Hmmm, I thought I posted a reply on here. I guess I didn't hit 'post'
Anyhow, here's how it went down. I had a review hearing on last week. I had asked for a review hearing, because in October I had withdrawn my initial discrimination claim (due to stress). My employers made an application to dismiss under rule 25(4). My solicitor contested the 25(4), but the judge had made the ruling to dismiss before my solicitor's argument was put in front of her. In addition I submitted a second ET case, this time for victimisation. As I was put on redundancy notice, (and was the only one in the redundancy pool) my solicitor and I were poised to submit an unfair dismissal claim.
My solicitor asked my employer's solicitor about the details of the voluntary redundancy. Employer's solicitor had no clue what my solicitor was on about. HR never bothered to ask / consult their solicitor about making me redundant. My solicitor told my employer's solicitor the details of my pending redundancy. My solicitor stated that I am willing to walk away and sign a compromise agreement for £XX,XXX
The next day the employer's solicitor came back and said that my employer could only offer 63% of £XX,XXX. My solicitor indicated that is was a "pretty good" settlement and that we could probably push for a little more, but not much. I said that I would agree to 63% of £XX,XXX NET -- and if that there was any tax liability that they would have to pony up more to get me to exactly 63% of £XX,XXX. So the NET amount was agreed in principle by my employer's solicitor BUT..... My employer wasn't responsible for the payout, their insurance company is paying out. So suddenly my solicitor and my employer's solicitor were suddenly both on the same side negotiating with the tight-wad insurance company.
What a con this is? No wonder companies never learn and keep discriminating, they are not paying out themselves. Their insurance companies are doing all the paying out!
So the morning of the review hearing we heard back from the insurance company who approved the 63% of £XX,XXX, NET. My solicitor lives outside of London so since the Compromise Agreement was already agreed she didn't come down for the review hearing. The CA was emailed to my solicitor. She reviewd it over and told me over the phone that I was OK to sign it.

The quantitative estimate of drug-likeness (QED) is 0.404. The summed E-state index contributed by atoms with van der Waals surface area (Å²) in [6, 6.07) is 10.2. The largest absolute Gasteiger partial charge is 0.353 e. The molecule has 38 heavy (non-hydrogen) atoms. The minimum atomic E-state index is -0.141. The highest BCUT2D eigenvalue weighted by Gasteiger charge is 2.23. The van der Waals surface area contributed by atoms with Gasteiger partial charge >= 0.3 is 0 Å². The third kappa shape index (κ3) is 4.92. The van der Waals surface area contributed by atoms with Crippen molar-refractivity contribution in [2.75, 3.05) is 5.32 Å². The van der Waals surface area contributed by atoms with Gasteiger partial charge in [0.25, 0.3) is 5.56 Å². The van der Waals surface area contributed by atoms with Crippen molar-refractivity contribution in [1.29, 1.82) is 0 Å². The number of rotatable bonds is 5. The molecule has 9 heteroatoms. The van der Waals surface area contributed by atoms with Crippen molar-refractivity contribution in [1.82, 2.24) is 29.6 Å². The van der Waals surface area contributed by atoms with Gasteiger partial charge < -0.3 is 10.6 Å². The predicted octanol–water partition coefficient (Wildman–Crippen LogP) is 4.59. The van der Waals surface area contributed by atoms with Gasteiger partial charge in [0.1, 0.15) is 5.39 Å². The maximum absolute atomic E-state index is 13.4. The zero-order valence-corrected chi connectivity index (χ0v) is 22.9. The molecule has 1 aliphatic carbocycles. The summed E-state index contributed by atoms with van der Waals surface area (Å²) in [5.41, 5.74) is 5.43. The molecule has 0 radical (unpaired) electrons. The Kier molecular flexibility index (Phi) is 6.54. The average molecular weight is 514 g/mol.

I arrived at the tribunal. The respondent had brought their solicitor and posh barrister as well as 6 bundles?!?! Bundles for a review hearing? I never heard of that. I initially panicked, thinking what if this goes t*ts up and I end up in court without a solicitor having to defend my case? To my relief It all went smoothly. Whilst my solicitor was on the mobile with me I signed the CA in the presence of the barrister and solicitor. My solicitor emailed over the her certificate and then everything was finalised.
I still had to go in front of the judge to tell him verbally that I was withdrawing the review of my first case and the entirety of my second case. The judge said that he would have ruled to put aside my dismissal in my first case, but since a CA had been reached there were a few points of law that needed to be tidied up. (After he said tat I had wondered for a millisecond if I had settled too soon) The judge was very, very nice and very accommodating. He seemed almost giddy that we reached a CA. As we left the court room he stated that he was pleased to have another hour back in his day!
Over the course of her many phone calls to my employer's solicitor, my solicitor became very friendly with the employment's solicitor. My employer's solicitor let slip that my employer's legal bill was in excess of £60,000. Crikey! I wonder how much it would have been had we'd gone to tribunal?!? I'm guessing that similar to my settlement, the legal fees, too, will be paid by the insurance company. I really, really hope their premiums go up next year!
Although there were doubts about my solicitor, in the end, she closed the deal and that's the most important part for me. I paid a flat rate of £1,500 in legal fees. There is no percentage of fees that I have to pay out so I get to keep every penny of my settlement. Not bad for a £1,500 investment. And to boot my solicitor gets an additional £450 from my employer for the CA.
I'm glad it's over and I'm happy I got my life back.
I guess if there are life lesons to be learned, here's what I took from this experience:
People are fundamentally flawed and so is HR and some HR practices.
Document EVERYTHING regarding your case.
Do not withdraw your case for any reason. I did it for stress, but it was ultimately MORE stressful withdrawing and having to deal with the 25(4) rule.
Once you initiate an ET claim, start looking for another job. Don't wait until the last minute.
It helps to talk to people going through the process as well. I have 2 girlfriends who are also knee deep in their ET cases
Have the facts to back up your case.
Be selfish. At a certain point, you have to concede defeat in that you probably won't ever change a discriminatory department, boss or practice - but you can get compensation for the horrible experience you went through
Have faith that things will go right.
Kindness, dignity at work and respect cost nothing. It astounds me that employers would pay tens of thousands fighting you in court, rather than changing their attitude at work.
I'd like to thank everyone here on this forum for their kindness and support. I hope I never HAVE TO post here again.
Over + Out.